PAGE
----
Tax Lien Was Filed Against Golden Panda’s Clarence Busby Prior To Lawsuit Autosurf Operator Filed Against Bank; Separately, Georgia Has Dissolved 2 Busby Firms And Says Biz Ad Splash ‘Surf Company In State Of Noncompliance
EDITOR’S NOTE: Clarence Busby Jr., a figure associated with at least four autosurfs — AdSurfDaily, Golden Panda Ad Builder, LaFuenteDinero and BizAdSplash — has encountered a recent string of troubles, including a mortgage foreclosure and tax liens. Owing to his association with ASD President Andy Bowdoin, who operated ASD and LaFuenteDinero and once had a partnership with Busby in Golden Panda, Busby also was forced to spend an unknown sum on legal fees after the seizure of ASD- and Golden Panda-connected assets in 2008.
Bowdoin said in September 2009 that he’d spent more than $1 million on legal fees in the first 13 months of ASD-related litigation. He was arrested on federal charges on Dec. 1, 2010, and had to arrange a bond of $350,000. Sixteen days later — on December 17, 2010 — federal prosecutors filed yet another (the third) civil-forfeiture complaint against Bowdoin-connected assets. Bowdoin filed appeals in the first two forfeiture cases, losing both and driving up his legal costs.
Despite the costly troubles encountered by both Bowdoin and Busby — and the remarkable staying power of those troubles, which next month will enter their fourth year — promoters on TalkGold, MoneyMakerGroup and other Ponzi forums still are pushing autosurfs and HYIPs.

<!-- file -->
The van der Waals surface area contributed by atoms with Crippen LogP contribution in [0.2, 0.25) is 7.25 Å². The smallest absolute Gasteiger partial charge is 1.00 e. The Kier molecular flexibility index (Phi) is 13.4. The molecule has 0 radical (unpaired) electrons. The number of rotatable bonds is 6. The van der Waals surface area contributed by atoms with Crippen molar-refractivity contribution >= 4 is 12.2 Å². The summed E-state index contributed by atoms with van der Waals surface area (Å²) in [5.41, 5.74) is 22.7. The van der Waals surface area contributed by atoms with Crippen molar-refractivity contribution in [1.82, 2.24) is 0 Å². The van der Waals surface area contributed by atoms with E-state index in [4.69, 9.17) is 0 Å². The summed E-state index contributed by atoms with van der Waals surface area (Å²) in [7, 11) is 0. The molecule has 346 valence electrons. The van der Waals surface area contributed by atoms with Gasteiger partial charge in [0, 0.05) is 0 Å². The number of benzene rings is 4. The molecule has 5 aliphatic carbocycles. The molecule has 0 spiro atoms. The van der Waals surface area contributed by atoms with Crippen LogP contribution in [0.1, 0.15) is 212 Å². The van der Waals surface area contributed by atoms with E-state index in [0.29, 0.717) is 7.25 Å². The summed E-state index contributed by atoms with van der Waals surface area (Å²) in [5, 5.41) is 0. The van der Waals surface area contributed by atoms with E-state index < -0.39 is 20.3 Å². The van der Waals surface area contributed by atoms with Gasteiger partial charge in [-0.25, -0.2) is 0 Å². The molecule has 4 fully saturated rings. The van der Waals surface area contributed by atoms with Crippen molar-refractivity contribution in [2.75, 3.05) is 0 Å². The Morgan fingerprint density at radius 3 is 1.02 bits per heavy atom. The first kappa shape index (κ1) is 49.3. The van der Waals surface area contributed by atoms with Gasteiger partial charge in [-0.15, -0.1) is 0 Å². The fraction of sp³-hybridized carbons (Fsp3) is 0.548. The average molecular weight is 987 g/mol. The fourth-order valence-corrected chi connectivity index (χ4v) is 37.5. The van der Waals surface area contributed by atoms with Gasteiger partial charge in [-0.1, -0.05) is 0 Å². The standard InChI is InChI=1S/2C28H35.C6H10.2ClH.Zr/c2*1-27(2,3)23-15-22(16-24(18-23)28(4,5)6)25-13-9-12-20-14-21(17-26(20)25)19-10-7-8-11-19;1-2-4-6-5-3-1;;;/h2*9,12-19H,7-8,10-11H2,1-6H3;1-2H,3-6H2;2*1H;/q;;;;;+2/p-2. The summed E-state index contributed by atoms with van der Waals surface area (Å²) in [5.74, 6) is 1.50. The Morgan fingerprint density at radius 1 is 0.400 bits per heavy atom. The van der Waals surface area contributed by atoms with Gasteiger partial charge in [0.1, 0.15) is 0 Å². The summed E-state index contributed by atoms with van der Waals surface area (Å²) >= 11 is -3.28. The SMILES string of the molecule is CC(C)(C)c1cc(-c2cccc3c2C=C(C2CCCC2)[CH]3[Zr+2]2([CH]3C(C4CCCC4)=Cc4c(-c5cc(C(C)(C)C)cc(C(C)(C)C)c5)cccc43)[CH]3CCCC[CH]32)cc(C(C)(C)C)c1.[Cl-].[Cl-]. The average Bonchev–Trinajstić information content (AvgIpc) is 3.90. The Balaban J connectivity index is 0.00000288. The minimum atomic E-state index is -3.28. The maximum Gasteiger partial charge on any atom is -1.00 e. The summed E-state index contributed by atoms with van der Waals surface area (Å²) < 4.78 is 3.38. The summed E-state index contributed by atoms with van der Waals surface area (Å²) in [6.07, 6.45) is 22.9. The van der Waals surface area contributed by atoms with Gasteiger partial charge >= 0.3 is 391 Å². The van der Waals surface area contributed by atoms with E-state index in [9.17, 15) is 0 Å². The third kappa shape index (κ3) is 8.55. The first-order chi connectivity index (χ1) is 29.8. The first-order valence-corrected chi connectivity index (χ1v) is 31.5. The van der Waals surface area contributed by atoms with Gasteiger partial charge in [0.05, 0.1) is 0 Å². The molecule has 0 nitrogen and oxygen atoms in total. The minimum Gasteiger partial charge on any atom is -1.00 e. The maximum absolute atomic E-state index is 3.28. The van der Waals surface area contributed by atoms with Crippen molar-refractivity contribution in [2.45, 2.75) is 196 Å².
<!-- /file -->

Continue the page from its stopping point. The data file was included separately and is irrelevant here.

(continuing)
They’re pushing them even though Bowdoin and others potentially face long prison sentences and have lost significant dollar sums and property as a result of their infatuation with what prosecutors have described as serial lawlessness.
On July 6, a federal judge ordered Gregory N. McKnight, the operator of the Legisi HYIP Ponzi scheme, to pay more than $6.81 million in disgorgement and penalties. Like ASD and countless schemes, Legisi was promoted on TalkGold and MoneyMakerGroup — and court filings in the Legisi case specifically reference MoneyMakerGroup.
Still pushing ‘surfs and HYIPs?
When former autosurf operator Clarence Busby Jr. filed a lawsuit last year last seeking relief from from a bank and other parties involved in a mortgage foreclosure against him, he’d already been put on notice by the Internal Revenue Service that the agency intended to collect thousands of dollars in back taxes from him, according to records in Cobb County, Ga.
The taxes were from 2009, according to records. During the same year, Busby launched an autosurf known as Biz Ad Splash — but the tax bill was for a different Busby entity.
On Aug. 11, 2010, the IRS prepared a federal tax lien against Busby and a company known as Freedom Achievement LLC for $15,481. The lien was formally recorded on Aug. 26, 2010. A note on the lien described Busby as “SOLE MBR” of Freedom Achievement, whose business purpose was not immediately clear.
About four months later — in December 2010 — Busby filed a pro se lawsuit demanding relief from Quicken Loans, OneWest Bank, MERSCorp and 1,000 “Doe” defendants in Cobb County Superior Court.